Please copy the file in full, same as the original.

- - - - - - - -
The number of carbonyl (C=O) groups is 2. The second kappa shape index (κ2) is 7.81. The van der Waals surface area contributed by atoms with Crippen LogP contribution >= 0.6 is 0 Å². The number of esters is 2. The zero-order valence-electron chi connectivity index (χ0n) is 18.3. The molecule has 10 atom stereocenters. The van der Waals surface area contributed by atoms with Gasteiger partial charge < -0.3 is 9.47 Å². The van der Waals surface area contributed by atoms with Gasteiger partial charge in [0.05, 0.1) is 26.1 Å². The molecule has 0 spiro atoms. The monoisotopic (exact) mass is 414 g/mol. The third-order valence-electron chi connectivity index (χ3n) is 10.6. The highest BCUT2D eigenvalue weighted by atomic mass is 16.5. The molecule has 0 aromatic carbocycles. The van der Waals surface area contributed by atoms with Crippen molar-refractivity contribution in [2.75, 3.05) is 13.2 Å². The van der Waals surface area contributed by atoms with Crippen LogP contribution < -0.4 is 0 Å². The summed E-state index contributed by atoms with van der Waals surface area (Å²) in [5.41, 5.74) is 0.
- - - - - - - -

The number of carbonyl (C=O) groups is 2. The second kappa shape index (κ2) is 7.81. The van der Waals surface area contributed by atoms with Crippen LogP contribution >= 0.6 is 0 Å². The number of esters is 2. The zero-order valence-electron chi connectivity index (χ0n) is 18.3. The molecule has 10 atom stereocenters. The van der Waals surface area contributed by atoms with Gasteiger partial charge < -0.3 is 9.47 Å². The van der Waals surface area contributed by atoms with Gasteiger partial charge in [0.05, 0.1) is 26.1 Å². The molecule has 0 spiro atoms. The monoisotopic (exact) mass is 414 g/mol. The third-order valence-electron chi connectivity index (χ3n) is 10.6. The highest BCUT2D eigenvalue weighted by atomic mass is 16.5. The molecule has 0 aromatic carbocycles. The van der Waals surface area contributed by atoms with Crippen molar-refractivity contribution in [2.75, 3.05) is 13.2 Å². The van der Waals surface area contributed by atoms with Crippen LogP contribution < -0.4 is 0 Å². The summed E-state index contributed by atoms with van der Waals surface area (Å²) in [5.41, 5.74) is 0.